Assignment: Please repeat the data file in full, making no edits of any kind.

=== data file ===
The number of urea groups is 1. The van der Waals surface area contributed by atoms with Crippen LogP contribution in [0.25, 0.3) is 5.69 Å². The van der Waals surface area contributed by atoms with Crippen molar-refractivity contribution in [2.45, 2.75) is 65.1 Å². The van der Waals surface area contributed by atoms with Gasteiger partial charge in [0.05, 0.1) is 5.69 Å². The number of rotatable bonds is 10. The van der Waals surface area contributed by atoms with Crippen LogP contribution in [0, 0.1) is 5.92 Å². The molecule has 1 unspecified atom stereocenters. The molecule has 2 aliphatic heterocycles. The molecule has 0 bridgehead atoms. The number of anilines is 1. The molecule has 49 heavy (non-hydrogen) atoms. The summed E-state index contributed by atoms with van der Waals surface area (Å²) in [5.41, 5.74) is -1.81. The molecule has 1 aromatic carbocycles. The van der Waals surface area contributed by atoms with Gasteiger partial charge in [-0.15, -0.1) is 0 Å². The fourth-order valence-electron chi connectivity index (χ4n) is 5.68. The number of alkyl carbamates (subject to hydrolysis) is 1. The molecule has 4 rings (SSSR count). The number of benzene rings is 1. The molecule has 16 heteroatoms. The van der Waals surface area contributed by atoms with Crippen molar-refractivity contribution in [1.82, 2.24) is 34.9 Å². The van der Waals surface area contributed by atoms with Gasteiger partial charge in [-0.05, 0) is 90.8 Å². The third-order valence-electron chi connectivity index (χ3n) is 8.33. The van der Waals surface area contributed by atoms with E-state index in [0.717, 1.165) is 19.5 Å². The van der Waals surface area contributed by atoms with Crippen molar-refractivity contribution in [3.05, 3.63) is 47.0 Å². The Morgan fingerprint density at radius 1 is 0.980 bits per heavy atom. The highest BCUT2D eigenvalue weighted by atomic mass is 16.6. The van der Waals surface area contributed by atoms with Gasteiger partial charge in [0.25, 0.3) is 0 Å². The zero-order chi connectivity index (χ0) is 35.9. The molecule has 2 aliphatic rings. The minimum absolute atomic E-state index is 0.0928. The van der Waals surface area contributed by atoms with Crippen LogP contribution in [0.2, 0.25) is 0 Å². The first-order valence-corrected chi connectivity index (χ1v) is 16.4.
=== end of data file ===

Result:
The number of urea groups is 1. The van der Waals surface area contributed by atoms with Crippen LogP contribution in [0.25, 0.3) is 5.69 Å². The van der Waals surface area contributed by atoms with Crippen molar-refractivity contribution in [2.45, 2.75) is 65.1 Å². The van der Waals surface area contributed by atoms with Gasteiger partial charge in [0.05, 0.1) is 5.69 Å². The number of rotatable bonds is 10. The van der Waals surface area contributed by atoms with Crippen LogP contribution in [0, 0.1) is 5.92 Å². The molecule has 1 unspecified atom stereocenters. The molecule has 2 aliphatic heterocycles. The molecule has 0 bridgehead atoms. The number of anilines is 1. The molecule has 49 heavy (non-hydrogen) atoms. The summed E-state index contributed by atoms with van der Waals surface area (Å²) in [5.41, 5.74) is -1.81. The molecule has 1 aromatic carbocycles. The van der Waals surface area contributed by atoms with Gasteiger partial charge in [-0.15, -0.1) is 0 Å². The fourth-order valence-electron chi connectivity index (χ4n) is 5.68. The number of alkyl carbamates (subject to hydrolysis) is 1. The molecule has 4 rings (SSSR count). The number of benzene rings is 1. The molecule has 16 heteroatoms. The van der Waals surface area contributed by atoms with Crippen molar-refractivity contribution in [1.82, 2.24) is 34.9 Å². The van der Waals surface area contributed by atoms with Gasteiger partial charge in [-0.05, 0) is 90.8 Å². The third-order valence-electron chi connectivity index (χ3n) is 8.33. The van der Waals surface area contributed by atoms with E-state index in [0.717, 1.165) is 19.5 Å². The van der Waals surface area contributed by atoms with Crippen molar-refractivity contribution in [3.05, 3.63) is 47.0 Å². The Morgan fingerprint density at radius 1 is 0.980 bits per heavy atom. The highest BCUT2D eigenvalue weighted by atomic mass is 16.6. The van der Waals surface area contributed by atoms with Gasteiger partial charge in [0.25, 0.3) is 0 Å². The zero-order chi connectivity index (χ0) is 35.9. The molecule has 2 aliphatic rings. The minimum absolute atomic E-state index is 0.0928. The van der Waals surface area contributed by atoms with Crippen LogP contribution in [0.2, 0.25) is 0 Å². The first-order valence-corrected chi connectivity index (χ1v) is 16.4.